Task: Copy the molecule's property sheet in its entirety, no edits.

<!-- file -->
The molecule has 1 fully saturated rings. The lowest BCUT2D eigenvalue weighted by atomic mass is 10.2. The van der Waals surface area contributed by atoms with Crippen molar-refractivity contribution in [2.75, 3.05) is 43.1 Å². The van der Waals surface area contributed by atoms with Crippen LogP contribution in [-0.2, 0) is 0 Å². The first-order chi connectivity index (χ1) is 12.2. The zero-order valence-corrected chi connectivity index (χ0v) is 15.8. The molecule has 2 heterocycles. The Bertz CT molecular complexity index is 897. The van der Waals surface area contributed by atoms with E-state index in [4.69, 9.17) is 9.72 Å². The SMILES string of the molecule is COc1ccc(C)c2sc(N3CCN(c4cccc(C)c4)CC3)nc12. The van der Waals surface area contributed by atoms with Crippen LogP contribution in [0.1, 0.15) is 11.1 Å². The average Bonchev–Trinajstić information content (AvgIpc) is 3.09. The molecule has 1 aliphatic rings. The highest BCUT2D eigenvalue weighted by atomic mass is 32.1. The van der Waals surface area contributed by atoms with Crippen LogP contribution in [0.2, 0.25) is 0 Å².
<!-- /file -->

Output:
The molecule has 1 fully saturated rings. The lowest BCUT2D eigenvalue weighted by atomic mass is 10.2. The van der Waals surface area contributed by atoms with Crippen molar-refractivity contribution in [2.75, 3.05) is 43.1 Å². The van der Waals surface area contributed by atoms with Crippen LogP contribution in [-0.2, 0) is 0 Å². The first-order chi connectivity index (χ1) is 12.2. The zero-order valence-corrected chi connectivity index (χ0v) is 15.8. The molecule has 2 heterocycles. The Bertz CT molecular complexity index is 897. The van der Waals surface area contributed by atoms with E-state index in [4.69, 9.17) is 9.72 Å². The SMILES string of the molecule is COc1ccc(C)c2sc(N3CCN(c4cccc(C)c4)CC3)nc12. The van der Waals surface area contributed by atoms with Crippen LogP contribution in [0.1, 0.15) is 11.1 Å². The average Bonchev–Trinajstić information content (AvgIpc) is 3.09. The molecule has 1 aliphatic rings. The highest BCUT2D eigenvalue weighted by atomic mass is 32.1. The van der Waals surface area contributed by atoms with Crippen LogP contribution in [0.2, 0.25) is 0 Å².